It looks professional. This is probably the most important one by far. There is nothing more off-putting to a potential reader than a cover than looks like it was run up by someone who’s taken a few painting evening classes and hasn’t quite grasped the concept of perspective, or was knocked out in five minutes in some cheap photo-manipulation program. This one is quite simple: either take the time to do it properly, or pay someone with the skills to do it for you. There’s no excuse for shoddy artwork nowadays.
Whe I started thinking about cover art for ‘The Plains of Kallanash’, I knew that it had to fulfil these criteria. I also knew that I was going to need professional help. Despite reading of numerous people who ‘just ran something up’ and produced some stunning art, and despite blogposts like this one explaining in great detail how to make a cover using only stock images and Microsoft Word, I wasn’t about to attempt it. I don’t have an artistic bone in my body. Nor did I think that the limited range of options in Kindle Direct Publishing, for example, was going to produce anything worthwhile in my hands.
For anyone who has artistic family members or friends, you can probably persuade them to do something for you. Although, beware. It can be awkward if it isn’t right; you have the option of refusing it and perhaps upsetting the artist, or using it even if it isn’t quite right. Alternatively, you can exchange a beta read or proofread for artwork with another author, or pay a small amount at Fiverr or one of the freelance sites, like elance or Freelancer.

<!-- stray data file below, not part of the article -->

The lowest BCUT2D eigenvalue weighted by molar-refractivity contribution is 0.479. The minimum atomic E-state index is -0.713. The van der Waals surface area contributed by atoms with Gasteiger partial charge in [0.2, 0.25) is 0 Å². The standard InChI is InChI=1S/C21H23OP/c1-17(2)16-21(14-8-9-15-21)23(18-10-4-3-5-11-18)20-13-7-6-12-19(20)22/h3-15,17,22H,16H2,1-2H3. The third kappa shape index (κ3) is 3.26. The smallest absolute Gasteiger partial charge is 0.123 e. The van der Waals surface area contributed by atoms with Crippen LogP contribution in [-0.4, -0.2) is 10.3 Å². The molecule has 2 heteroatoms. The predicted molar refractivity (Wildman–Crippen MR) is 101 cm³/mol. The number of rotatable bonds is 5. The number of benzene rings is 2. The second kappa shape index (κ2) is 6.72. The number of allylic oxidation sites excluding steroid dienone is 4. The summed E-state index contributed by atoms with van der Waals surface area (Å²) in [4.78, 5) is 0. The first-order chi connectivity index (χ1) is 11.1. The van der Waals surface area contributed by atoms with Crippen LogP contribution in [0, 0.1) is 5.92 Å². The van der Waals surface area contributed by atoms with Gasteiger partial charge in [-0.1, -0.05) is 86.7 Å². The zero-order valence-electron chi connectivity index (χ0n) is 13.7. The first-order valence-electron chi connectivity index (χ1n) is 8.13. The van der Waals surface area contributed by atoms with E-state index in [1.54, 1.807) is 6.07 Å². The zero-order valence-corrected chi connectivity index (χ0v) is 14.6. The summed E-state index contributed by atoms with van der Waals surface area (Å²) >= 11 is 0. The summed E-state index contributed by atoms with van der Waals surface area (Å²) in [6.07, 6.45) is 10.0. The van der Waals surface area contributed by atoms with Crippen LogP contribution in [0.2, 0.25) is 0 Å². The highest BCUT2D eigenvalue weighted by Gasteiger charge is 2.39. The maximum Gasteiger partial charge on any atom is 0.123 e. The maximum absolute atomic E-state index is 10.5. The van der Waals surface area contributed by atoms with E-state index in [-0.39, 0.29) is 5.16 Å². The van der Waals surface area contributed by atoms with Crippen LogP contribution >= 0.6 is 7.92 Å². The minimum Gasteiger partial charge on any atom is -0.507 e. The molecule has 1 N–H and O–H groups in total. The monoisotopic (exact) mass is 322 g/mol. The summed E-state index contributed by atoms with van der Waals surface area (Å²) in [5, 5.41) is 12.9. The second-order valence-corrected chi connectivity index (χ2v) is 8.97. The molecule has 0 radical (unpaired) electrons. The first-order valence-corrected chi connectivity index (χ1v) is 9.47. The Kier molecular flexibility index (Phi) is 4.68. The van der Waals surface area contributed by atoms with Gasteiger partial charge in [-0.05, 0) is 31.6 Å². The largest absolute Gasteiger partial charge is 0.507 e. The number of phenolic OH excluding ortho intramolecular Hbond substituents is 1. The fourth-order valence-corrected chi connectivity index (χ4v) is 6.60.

Some of these options aren’t available to me, and some seemed risky, so my next thought was to buy a pre-made cover. Innumerable arty types are making money by creating professional-looking off-the-shelf covers. You browse the selection on their website, tell the creator the title to put on it, pay a modest amount ($20-$100 or so) and away you go – a unique-to-you cover (they remove the image to ensure no one else buys it). I trawled through a lot of very nice covers, but none of them quite encapsulated the feel I was looking for. I wanted something which caught the vast emptiness of the plains, yet without being dull and flat. Not easy!